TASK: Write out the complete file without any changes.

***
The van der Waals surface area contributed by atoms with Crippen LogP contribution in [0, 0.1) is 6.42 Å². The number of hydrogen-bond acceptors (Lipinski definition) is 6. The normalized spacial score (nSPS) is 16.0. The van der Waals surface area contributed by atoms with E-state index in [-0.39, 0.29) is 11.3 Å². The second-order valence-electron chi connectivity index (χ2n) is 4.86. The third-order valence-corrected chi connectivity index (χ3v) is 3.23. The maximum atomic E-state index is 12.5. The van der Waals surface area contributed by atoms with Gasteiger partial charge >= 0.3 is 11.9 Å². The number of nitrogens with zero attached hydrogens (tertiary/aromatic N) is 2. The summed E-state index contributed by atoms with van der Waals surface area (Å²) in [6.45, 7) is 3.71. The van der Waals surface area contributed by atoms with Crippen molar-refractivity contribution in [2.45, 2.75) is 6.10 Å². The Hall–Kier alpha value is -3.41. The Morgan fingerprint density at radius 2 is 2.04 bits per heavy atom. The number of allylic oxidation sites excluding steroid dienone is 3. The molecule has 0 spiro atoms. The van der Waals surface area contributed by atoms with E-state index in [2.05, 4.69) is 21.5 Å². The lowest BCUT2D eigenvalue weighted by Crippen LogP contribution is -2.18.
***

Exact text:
The van der Waals surface area contributed by atoms with Crippen LogP contribution in [0, 0.1) is 6.42 Å². The number of hydrogen-bond acceptors (Lipinski definition) is 6. The normalized spacial score (nSPS) is 16.0. The van der Waals surface area contributed by atoms with E-state index in [-0.39, 0.29) is 11.3 Å². The second-order valence-electron chi connectivity index (χ2n) is 4.86. The third-order valence-corrected chi connectivity index (χ3v) is 3.23. The maximum atomic E-state index is 12.5. The van der Waals surface area contributed by atoms with Gasteiger partial charge >= 0.3 is 11.9 Å². The number of nitrogens with zero attached hydrogens (tertiary/aromatic N) is 2. The summed E-state index contributed by atoms with van der Waals surface area (Å²) in [6.45, 7) is 3.71. The van der Waals surface area contributed by atoms with Crippen molar-refractivity contribution in [2.45, 2.75) is 6.10 Å². The Hall–Kier alpha value is -3.41. The Morgan fingerprint density at radius 2 is 2.04 bits per heavy atom. The number of allylic oxidation sites excluding steroid dienone is 3. The molecule has 0 spiro atoms. The van der Waals surface area contributed by atoms with E-state index in [2.05, 4.69) is 21.5 Å². The lowest BCUT2D eigenvalue weighted by Crippen LogP contribution is -2.18.